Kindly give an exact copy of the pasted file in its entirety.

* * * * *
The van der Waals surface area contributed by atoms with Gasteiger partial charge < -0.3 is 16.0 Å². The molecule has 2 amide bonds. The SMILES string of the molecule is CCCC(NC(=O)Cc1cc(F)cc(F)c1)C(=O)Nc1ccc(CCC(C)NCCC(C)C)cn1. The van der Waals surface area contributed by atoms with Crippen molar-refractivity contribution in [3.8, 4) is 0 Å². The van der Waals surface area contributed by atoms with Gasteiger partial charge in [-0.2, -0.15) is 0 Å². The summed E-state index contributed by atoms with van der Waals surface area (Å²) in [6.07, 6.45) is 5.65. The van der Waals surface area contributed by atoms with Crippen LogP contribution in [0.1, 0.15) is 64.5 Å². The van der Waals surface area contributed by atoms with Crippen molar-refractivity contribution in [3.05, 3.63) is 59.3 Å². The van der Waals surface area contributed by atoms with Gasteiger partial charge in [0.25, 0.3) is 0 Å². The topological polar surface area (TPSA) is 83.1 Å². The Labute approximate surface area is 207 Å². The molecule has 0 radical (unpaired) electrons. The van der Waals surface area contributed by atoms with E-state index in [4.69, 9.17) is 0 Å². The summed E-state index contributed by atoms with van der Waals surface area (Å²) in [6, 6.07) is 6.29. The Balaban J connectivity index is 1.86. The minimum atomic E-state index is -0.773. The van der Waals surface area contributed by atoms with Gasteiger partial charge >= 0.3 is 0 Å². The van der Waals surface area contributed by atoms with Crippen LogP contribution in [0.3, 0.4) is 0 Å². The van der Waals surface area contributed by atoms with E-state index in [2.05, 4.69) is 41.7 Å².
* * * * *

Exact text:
The van der Waals surface area contributed by atoms with Gasteiger partial charge < -0.3 is 16.0 Å². The molecule has 2 amide bonds. The SMILES string of the molecule is CCCC(NC(=O)Cc1cc(F)cc(F)c1)C(=O)Nc1ccc(CCC(C)NCCC(C)C)cn1. The van der Waals surface area contributed by atoms with Crippen molar-refractivity contribution in [3.8, 4) is 0 Å². The van der Waals surface area contributed by atoms with Gasteiger partial charge in [-0.2, -0.15) is 0 Å². The summed E-state index contributed by atoms with van der Waals surface area (Å²) in [6.07, 6.45) is 5.65. The van der Waals surface area contributed by atoms with Crippen LogP contribution in [0.1, 0.15) is 64.5 Å². The van der Waals surface area contributed by atoms with Crippen molar-refractivity contribution in [3.05, 3.63) is 59.3 Å². The van der Waals surface area contributed by atoms with Gasteiger partial charge in [0.25, 0.3) is 0 Å². The topological polar surface area (TPSA) is 83.1 Å². The Labute approximate surface area is 207 Å². The molecule has 0 radical (unpaired) electrons. The van der Waals surface area contributed by atoms with E-state index in [4.69, 9.17) is 0 Å². The summed E-state index contributed by atoms with van der Waals surface area (Å²) in [6, 6.07) is 6.29. The Balaban J connectivity index is 1.86. The minimum atomic E-state index is -0.773. The van der Waals surface area contributed by atoms with Gasteiger partial charge >= 0.3 is 0 Å². The van der Waals surface area contributed by atoms with Crippen LogP contribution in [0.3, 0.4) is 0 Å². The van der Waals surface area contributed by atoms with E-state index in [2.05, 4.69) is 41.7 Å².